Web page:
How to Make Your Home More Autism Friendly for the Holidays

It’s that wonderful, busy, stressful time of year: the holiday season.

For many of us, the excitement and joy of the holidays may feel like the most wonderful time of the year, but for individuals with autism who struggle with change, sensory sensitivities, and social situations, the holiday season feels anything but wonderful. Individuals with autism can feel overwhelmed, anxious and withdrawn. So, how can you help someone you love with autism make the holiday season a little more friendly?

Try a few of these suggestions:

1. Decorations.

Holiday decorations are a big part of the holiday season for many families, but for individuals with autism who often crave routine and sameness, moving the chair in the corner to make room for the Christmas tree may be very upsetting. Include the family member with autism in the decorating process by giving them a little control over where the decorations go.

2. Food.

Related:6 Gifts I Would Like to Get as a Parent of a Child on the Autism Spectrum

Food often takes center stage during the holiday season, however, for people with autism who may have a limited diet, those holiday meals can be overwhelming. Make sure to include one thing the person with autism enjoys so they can feel part of the celebration.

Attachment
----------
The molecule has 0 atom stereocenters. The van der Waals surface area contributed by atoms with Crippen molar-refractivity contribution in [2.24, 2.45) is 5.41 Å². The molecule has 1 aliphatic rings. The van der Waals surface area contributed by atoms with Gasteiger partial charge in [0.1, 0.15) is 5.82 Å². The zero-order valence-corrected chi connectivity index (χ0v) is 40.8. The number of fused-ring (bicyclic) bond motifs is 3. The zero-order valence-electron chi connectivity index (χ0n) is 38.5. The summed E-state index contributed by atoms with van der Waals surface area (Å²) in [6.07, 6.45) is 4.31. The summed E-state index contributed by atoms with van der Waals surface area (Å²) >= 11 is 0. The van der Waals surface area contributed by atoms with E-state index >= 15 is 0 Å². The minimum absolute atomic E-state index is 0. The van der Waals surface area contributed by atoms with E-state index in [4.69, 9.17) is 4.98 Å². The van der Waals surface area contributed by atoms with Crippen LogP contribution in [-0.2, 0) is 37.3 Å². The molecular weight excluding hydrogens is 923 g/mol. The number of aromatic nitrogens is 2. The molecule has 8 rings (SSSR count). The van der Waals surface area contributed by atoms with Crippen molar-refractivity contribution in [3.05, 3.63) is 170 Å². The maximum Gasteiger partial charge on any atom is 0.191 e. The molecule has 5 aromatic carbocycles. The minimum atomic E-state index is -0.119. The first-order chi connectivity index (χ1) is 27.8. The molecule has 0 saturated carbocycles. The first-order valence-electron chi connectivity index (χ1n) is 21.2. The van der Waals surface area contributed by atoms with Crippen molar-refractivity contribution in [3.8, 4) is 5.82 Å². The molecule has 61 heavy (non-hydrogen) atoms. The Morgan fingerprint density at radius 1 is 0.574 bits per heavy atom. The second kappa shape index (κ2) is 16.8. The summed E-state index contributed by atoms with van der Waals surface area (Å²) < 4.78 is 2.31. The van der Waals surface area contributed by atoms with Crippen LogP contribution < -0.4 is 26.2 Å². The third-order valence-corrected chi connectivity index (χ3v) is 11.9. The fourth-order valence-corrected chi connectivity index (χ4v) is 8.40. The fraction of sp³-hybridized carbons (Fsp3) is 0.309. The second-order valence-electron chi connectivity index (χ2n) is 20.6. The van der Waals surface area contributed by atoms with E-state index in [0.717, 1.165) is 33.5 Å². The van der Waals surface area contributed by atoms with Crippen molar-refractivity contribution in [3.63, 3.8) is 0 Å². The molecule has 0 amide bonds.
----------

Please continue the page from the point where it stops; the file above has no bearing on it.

3. Smells.

If you love the smell of pine candles and the cozy feeling a basket of cinnamon scented pinecones gives to your family room, keep in mind the sensory sensitivities of many individuals with autism and resist the temptation to fill your room with all those holiday scents.

4. Gifts.

For many people, the holiday season includes gift giving. Give family and friends some sensory friendly gift suggestions for your loved one with autism and if opening gifts and not knowing what is inside makes an individual with autism anxious, have them open their gifts in a quieter area on their terms and in their time.

Related:How to Understand and Educate Children on the Autism Spectrum

5. Traditions.

If any of your family holiday traditions overwhelm an individual with autism, ask family and friends if some of those traditions can
be changed and if they are resistant, maybe it’s time to start your own family traditions.

The best part of the holiday season is spending time with those we love. Making sure all members of our family can feel this love is the best gift you can give this season.

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